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Collating Information for Narrative Non-Fiction

Crowvus has published a new book this week: "Child of the Earth" by Susan Crow. This book is nature writing at its best, that beautiful mix between poetry and prose.

To celebrate the launch, Susan is writing a series of blog posts, and creating some videos, to help others wanting to follow in the narrative non-fiction footsteps.



Collating Information for Narrative Non-Fiction

When I started this book, I wanted to include a number of pieces I had written in the past. I rummaged through old briefcases, folders and box files. I tried to find stories and accounts which I'd sent online. It took me a while and, at the end of it, I had a motley mix of might-be-useful  stuff. Then I had to sort it all out. I realised I couldn't do that until I had the structure of the book well in place.

Another nature book. How do I make this one different? It seemed the easiest option was to use the calendar from January through to December. But it had been done many times over the years. I need discipline. How else could I get over, to the reader, my connection with, and love for, the natural world without diluting the passionate performance of the perpetual calendar?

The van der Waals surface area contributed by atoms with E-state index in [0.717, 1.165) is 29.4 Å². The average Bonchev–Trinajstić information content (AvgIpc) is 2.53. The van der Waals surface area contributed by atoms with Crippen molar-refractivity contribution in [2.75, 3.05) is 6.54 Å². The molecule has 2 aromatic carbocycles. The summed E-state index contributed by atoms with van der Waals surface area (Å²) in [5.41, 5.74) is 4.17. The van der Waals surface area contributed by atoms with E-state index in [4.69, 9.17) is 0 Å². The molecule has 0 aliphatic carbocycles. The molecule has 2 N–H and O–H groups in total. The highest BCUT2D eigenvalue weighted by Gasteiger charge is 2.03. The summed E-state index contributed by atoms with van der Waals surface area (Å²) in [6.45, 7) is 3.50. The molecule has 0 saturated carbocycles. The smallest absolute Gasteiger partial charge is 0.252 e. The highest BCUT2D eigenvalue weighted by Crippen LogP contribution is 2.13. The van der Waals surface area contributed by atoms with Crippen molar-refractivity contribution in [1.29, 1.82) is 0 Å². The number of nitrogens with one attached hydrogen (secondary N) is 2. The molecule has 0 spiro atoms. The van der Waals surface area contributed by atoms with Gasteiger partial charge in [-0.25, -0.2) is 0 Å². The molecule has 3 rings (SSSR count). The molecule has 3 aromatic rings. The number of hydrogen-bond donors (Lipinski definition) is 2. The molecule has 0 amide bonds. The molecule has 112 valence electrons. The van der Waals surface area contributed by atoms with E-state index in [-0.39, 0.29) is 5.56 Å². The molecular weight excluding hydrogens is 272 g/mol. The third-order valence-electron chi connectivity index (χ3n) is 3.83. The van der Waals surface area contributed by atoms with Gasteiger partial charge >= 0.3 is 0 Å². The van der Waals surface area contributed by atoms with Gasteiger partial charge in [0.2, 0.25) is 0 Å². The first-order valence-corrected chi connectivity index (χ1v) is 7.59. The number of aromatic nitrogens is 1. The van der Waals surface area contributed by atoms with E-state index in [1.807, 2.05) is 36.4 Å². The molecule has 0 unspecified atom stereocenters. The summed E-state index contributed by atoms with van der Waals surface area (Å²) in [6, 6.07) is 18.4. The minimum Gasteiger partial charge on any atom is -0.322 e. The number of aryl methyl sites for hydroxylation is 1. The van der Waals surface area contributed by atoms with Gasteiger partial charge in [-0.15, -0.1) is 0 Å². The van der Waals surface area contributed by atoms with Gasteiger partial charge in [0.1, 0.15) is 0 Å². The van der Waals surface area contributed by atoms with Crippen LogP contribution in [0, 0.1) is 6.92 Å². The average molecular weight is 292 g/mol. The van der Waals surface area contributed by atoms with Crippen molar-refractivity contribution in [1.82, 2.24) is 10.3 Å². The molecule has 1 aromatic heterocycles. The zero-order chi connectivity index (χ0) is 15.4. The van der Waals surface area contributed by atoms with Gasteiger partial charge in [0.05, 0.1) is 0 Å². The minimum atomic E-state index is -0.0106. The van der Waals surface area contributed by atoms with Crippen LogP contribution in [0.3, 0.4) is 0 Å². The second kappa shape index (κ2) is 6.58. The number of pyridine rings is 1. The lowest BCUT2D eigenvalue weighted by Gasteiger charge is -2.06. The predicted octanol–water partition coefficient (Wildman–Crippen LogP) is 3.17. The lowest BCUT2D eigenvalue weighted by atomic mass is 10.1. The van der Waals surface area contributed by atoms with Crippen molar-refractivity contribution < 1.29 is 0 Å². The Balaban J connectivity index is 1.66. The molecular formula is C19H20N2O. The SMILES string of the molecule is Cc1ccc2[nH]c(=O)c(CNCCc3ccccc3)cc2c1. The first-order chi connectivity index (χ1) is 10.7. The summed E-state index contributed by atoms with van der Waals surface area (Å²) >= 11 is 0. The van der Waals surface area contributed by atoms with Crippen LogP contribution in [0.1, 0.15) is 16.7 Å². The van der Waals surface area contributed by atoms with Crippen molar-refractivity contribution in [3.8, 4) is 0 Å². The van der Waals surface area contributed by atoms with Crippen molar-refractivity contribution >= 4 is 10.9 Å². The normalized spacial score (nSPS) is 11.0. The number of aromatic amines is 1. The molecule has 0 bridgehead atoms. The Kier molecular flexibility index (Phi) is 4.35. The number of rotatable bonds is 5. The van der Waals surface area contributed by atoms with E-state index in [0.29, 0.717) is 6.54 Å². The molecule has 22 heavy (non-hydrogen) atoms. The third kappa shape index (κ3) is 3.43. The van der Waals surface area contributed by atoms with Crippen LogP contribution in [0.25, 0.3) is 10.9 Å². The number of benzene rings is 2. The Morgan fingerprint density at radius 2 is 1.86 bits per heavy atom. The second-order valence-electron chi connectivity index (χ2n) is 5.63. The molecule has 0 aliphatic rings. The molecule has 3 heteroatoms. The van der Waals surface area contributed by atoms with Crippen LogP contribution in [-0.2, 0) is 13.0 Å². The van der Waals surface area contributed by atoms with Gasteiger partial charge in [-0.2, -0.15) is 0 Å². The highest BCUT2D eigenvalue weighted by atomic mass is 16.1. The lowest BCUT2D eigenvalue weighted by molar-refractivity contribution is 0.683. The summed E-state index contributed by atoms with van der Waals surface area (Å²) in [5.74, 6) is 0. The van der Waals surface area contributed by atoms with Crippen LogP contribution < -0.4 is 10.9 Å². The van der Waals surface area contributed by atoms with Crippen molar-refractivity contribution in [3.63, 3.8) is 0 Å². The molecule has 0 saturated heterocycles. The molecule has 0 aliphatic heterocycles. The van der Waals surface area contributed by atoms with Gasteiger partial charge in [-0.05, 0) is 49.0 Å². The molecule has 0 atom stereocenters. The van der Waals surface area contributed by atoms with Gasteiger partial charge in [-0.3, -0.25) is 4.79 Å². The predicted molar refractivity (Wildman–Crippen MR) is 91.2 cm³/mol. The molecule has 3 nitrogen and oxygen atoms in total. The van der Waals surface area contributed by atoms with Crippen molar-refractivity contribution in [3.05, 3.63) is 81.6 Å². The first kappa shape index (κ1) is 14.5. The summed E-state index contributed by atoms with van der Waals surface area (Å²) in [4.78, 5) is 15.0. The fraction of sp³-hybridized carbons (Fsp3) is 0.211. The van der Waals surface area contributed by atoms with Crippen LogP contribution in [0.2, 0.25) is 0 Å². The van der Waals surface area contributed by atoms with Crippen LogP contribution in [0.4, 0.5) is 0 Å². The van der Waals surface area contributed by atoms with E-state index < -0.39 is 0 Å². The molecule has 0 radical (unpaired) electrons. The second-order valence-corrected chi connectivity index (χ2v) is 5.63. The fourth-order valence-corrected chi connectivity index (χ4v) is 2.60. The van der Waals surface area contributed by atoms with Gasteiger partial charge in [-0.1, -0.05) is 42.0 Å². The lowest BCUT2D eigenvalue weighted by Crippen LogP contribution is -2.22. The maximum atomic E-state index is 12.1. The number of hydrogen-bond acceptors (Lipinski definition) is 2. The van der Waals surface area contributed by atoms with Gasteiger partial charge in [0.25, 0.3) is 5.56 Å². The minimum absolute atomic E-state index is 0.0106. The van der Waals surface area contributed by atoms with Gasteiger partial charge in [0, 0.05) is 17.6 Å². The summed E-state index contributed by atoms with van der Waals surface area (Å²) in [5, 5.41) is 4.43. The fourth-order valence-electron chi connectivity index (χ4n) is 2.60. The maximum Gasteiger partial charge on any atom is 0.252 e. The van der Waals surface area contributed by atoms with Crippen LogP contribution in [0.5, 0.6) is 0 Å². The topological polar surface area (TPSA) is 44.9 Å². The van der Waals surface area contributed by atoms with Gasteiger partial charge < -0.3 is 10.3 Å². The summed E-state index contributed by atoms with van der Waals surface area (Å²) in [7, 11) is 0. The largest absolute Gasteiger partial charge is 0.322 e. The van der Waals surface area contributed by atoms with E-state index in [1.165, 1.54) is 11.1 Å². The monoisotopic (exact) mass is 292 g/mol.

I decided to go with the Greats and stick to the months in their natural order. I reckoned it would be fine because I was set on mixing in some unusual creative pieces alongside my account of Nature as it continues to form me. So, in that way, my book would be refreshingly different. I hoped.

The next stage was to sort out and order my past journals and to source details of things mentioned in those so that I might make my notes more meaningful for the reader. I felt I held an ace in the journal, given to me, of a Lincolnshire farm worker in the late nineteenth century. I am fascinated by social history and so I found it a delight to deck some of the chapters with this man's personal accounts.

So the twelve months, January to December, were completed with additions.

My wonderful illustrator read the chapters before creating and organising the pictures. I just love them.

When the first draft was written, I felt I needed to introduce it. I wasn't sure if I was cheating the reader by writing the introduction after I had written the book but I went with it anyway. I then realised I needed to draw it together with a conclusion. I wanted to cry out to the world that I love it and pray for it. No, that wasn't the right conclusion. So I decided to put out a dual message of responsibility with hope.



Here is a nest egg of memories and anecdotes teased from a life uplifted by an appreciation of the natural world.
Memories of childhood in rural England, raising a family in Orkney and Lincolnshire, and retirement in Northern Scotland are threaded together into a broad tapestry of the natural year. These experiences meet with a view of Earth's uncertain future to illustrate the necessity for respect of all lifeforms and shares a passion for the wellbeing of this planet with all generations.
Child of the Earth is a source of inspiration and delight - a literary garland of hope.

The companion book to Child of the Isle, the bestselling memoir of growing up in rural Lincolnshire.


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